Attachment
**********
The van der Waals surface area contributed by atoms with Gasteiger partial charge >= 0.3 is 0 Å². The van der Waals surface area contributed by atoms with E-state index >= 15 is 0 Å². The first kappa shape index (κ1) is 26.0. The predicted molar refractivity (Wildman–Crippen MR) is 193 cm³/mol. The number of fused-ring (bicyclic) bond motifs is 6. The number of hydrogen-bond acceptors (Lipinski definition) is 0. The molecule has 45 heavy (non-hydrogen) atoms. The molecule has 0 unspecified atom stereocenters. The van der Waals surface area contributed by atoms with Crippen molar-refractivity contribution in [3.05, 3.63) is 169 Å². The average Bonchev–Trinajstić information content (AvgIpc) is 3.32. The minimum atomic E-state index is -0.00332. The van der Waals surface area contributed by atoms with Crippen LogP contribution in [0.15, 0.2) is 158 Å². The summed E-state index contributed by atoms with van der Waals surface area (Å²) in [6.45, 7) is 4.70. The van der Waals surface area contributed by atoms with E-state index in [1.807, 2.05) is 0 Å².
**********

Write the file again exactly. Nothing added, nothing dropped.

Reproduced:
The van der Waals surface area contributed by atoms with Gasteiger partial charge >= 0.3 is 0 Å². The van der Waals surface area contributed by atoms with E-state index >= 15 is 0 Å². The first kappa shape index (κ1) is 26.0. The predicted molar refractivity (Wildman–Crippen MR) is 193 cm³/mol. The number of fused-ring (bicyclic) bond motifs is 6. The number of hydrogen-bond acceptors (Lipinski definition) is 0. The molecule has 45 heavy (non-hydrogen) atoms. The molecule has 0 unspecified atom stereocenters. The van der Waals surface area contributed by atoms with Crippen molar-refractivity contribution in [3.05, 3.63) is 169 Å². The average Bonchev–Trinajstić information content (AvgIpc) is 3.32. The minimum atomic E-state index is -0.00332. The van der Waals surface area contributed by atoms with Crippen LogP contribution in [0.15, 0.2) is 158 Å². The summed E-state index contributed by atoms with van der Waals surface area (Å²) in [6.45, 7) is 4.70. The van der Waals surface area contributed by atoms with E-state index in [1.807, 2.05) is 0 Å².